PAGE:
“It’s cool,” he said. “I think it’s good for the conference, it’s good for our school, it’s good for Montana and it’s two good opponents that I think are going to be pretty good this year that have a lot of talent returning, so I think it’ll be fun and great exposure for the conference as well.”

The Montana game against Eastern Washington also features a rivalry aspect because they’ve been playing going back to the 1980s. That wasn’t lost on Sendelbach, a seventh-year senior.

“The fact that it’s against the Griz, you know how fun that is for everyone,” he said. “So, that’s going to be a fun one for everyone.”

The two-game limit of ESPNU games is only for regular-season contests. Big Sky teams could potentially play a televised game on ESPN during the postseason.

That’s the case Montana coach Bobby Hauck has found himself in before while leading Montana to three national championship games from 2003-09. The fact that this game will be on national television won’t change his approach.

“Over the years, it’s not like we haven’t played some national games, so that’s not anything new,” he said. “I think it’s a good deal for the conference to get that exposure nationally. I’m not big on night games, but TV sets the time on that, so that’s when we’re playing.”

Elevating exposure

The Big Sky is currently the only conference that competes in the FCS playoffs to have live regular-season games on the ESPN linear networks this year, Wistrcill said.

“That’s a really big thing for us as a league,” he said. “That separates us from the other FCS conferences out there.”

The national exposure of playing on an ESPN television network is one of the benefits of the deal. Other football games will be streamed on ESPN+, a streaming subscription service.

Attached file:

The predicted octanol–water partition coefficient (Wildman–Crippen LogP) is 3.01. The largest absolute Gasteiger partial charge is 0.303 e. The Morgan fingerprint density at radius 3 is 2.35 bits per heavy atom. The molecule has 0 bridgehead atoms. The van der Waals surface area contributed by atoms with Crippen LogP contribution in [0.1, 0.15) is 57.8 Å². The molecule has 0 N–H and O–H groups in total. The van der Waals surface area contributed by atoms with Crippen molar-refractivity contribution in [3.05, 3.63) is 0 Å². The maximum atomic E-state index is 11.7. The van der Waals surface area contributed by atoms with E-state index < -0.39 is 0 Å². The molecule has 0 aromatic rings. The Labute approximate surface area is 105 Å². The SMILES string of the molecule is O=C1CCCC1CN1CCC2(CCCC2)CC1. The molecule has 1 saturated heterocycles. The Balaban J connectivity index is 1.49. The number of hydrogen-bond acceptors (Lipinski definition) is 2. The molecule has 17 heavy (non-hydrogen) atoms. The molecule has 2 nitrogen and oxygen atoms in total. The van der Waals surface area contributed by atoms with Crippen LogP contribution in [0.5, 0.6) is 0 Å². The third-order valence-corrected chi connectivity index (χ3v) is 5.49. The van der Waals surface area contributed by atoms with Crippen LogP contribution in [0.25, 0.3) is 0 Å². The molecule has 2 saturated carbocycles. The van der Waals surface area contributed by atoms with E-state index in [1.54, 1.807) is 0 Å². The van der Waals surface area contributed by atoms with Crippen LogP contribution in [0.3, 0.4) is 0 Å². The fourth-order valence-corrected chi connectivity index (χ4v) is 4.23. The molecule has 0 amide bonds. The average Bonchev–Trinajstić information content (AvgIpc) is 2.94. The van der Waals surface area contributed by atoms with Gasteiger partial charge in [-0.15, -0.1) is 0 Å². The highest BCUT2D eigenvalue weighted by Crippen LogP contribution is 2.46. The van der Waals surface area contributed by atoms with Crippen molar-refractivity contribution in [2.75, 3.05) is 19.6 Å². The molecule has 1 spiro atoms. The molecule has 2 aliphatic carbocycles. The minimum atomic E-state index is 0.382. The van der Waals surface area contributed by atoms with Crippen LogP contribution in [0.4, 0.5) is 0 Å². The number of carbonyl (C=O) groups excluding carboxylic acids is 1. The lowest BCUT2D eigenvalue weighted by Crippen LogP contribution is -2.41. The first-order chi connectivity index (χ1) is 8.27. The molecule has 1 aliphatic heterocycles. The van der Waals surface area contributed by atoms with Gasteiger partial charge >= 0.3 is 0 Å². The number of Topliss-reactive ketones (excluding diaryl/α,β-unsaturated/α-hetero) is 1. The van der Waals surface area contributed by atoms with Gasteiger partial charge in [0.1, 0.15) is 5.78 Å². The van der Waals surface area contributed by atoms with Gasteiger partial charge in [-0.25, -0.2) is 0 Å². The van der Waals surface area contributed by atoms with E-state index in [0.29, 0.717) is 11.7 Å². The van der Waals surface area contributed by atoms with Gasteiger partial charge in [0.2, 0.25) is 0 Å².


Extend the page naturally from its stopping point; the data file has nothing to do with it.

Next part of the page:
UM and MSU will also play televised games on Root Sports. One of those games will be the 120th Brawl of the Wild on Nov. 20, while MSU will host Cal Poly on Oct. 9 and UM will host Southern Utah on Oct. 30 on Root Sports. The fourth game on Root Sports will be Idaho at Eastern Washington on Oct. 16.

Vigen learned from his time coaching at Wyoming that having games on national television, in addition to streaming, can help in spreading a team’s brand nationally.

“I think our program deserves it and our players, to get on this stage, it's like this unique opportunity at the FCS level,” he said.

Before this deal, Big Sky teams had some games streamed on Pluto TV. Sendelbach will no longer have the issue of explaining to family and friends what Pluto TV is and where it could be found.

The games might now run on TV while FBS games are going on, giving casual football fans an easier way to tune in. That normally happens deep in the playoffs when a team is playing in the FCS championship game. Eastern Washington quarterback Eric Barriere led the Eagles to the title game in the 2018 season, getting to play for the crown on ESPN2.

“The exposure for the program and the FCS, it’ll be really big because you get a primetime game,” he said. “That’s when you really get the Pac-12 games on, too, so you’re going to have Pac-12 but also our game on, so I think that’ll get us a lot of eyes and attention.”

Montana State senior offensive lineman Lewis Kidd believes nationally televised games could add some more respect to the FCS and its players instead of being seen as a massive drop-off from the FBS level.

“There are a lot of teams and a lot of guys around the league and around the FCS that compete and can compete at the next level and higher levels, and it's awesome to see us kind of getting our foot in the door, so to speak,” he said. “And, you know, hopefully in the years to come, every team has a game on ESPN, whatever it is. Kind of a stepping stone, for sure, but really excited.”

Frank Gogola covers Griz football and prep sports for the Missoulian. Follow him on Twitter @FrankGogola or email him at frank.gogola@missoulian.com.